Temporary managers may be appropriate for lower risk projects, but there is a big difference between temporary and interim managers. Interim managers are executive “big hitters” with track records of delivering results; who specialise in high value / high risk assignments and approach them with a very practical “hands on” “get the job done” style. They’re more expensive, but for higher profile projects they’re a low-risk solution when it comes to implementing change.
Julia Hadley & David Jones work for Executive Interims – Supply Chain Practice: specialist providers of supply chain interim management services – see
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By Charles Besondy
Companies shoot themselves in the foot by thinking that just because the #1 or #2 person in marketing has left the ship important work can’t commence until a replacement is on board (4-8 months). The thought process goes something like this, “We don’t want to do this or that because the new manager will have specific ideas on what he/she wants to do or how he/she wants it done.”
This is a true statement to a point, but there are steps that can be taken to minimize the loss of momentum that transitions always cause. There is very important strategic work that can and should be done during a period of transition to enable the incoming manager to make well-informed decisions from day one.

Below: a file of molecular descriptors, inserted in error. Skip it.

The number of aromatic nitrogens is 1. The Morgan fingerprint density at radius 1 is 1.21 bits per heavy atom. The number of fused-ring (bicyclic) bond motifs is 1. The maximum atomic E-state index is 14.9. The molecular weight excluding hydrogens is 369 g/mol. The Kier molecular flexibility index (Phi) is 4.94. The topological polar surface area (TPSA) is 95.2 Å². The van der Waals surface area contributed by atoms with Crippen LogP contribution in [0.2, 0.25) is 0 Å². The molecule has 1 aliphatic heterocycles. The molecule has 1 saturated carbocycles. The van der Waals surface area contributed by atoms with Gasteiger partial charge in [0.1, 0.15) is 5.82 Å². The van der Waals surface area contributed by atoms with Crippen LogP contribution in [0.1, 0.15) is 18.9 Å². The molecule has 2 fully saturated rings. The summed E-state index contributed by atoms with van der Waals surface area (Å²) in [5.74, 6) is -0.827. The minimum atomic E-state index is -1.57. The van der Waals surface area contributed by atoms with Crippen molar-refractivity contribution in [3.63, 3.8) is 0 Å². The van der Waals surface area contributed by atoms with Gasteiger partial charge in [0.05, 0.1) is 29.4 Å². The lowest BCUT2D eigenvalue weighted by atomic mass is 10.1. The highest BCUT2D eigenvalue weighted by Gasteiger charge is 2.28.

Any key marketing manager (CMO, VP, Director) who is stepping into a position is first going to do an audit—formal or otherwise—that basically flags what’s working and what isn’t. They will be under extreme pressure to make positive things happen quickly, especially if this is more of a turnaround situation. Every day is critical.
Smart companies will bring in an interim manager (IM) the day after the former marketing manager has left the building. While providing senior leadership to the staff during the transition the IM can provide an invaluable service by conducting an objective and thorough marketing audit.
With an unbiased eye a highly experienced IM can do an analysis that addresses the following fundamental questions about the marketing function.
- Do we know the customers?
- Do we know the best prospects and can we communicate with them?
- Do we know our markets?
- Do we know our competition?
- Do we know the industry trends?
- Do we know our costs for acquiring leads and customers?
- Do we know the lifetime value of a customer?
- Do we have the right marketing processes, metrics, and technology in place?
- Do we collaborate and support Sales optimally
- Are the skills and experience of the team up to the challenges ahead?
- Is the company aligned with the right vendors and agencies for the challenge ahead?
Odds are good that the audit will reveal some “no-brainer” changes that the IM can implement during the engagement. But, the real benefit is that the IM can present to the incoming manager a professional, unbiased marketing audit that can be acted on immediately to either right the ship or trim the sails. The 60-90 days this saves can easily be the difference between missing or hitting quarterly targets.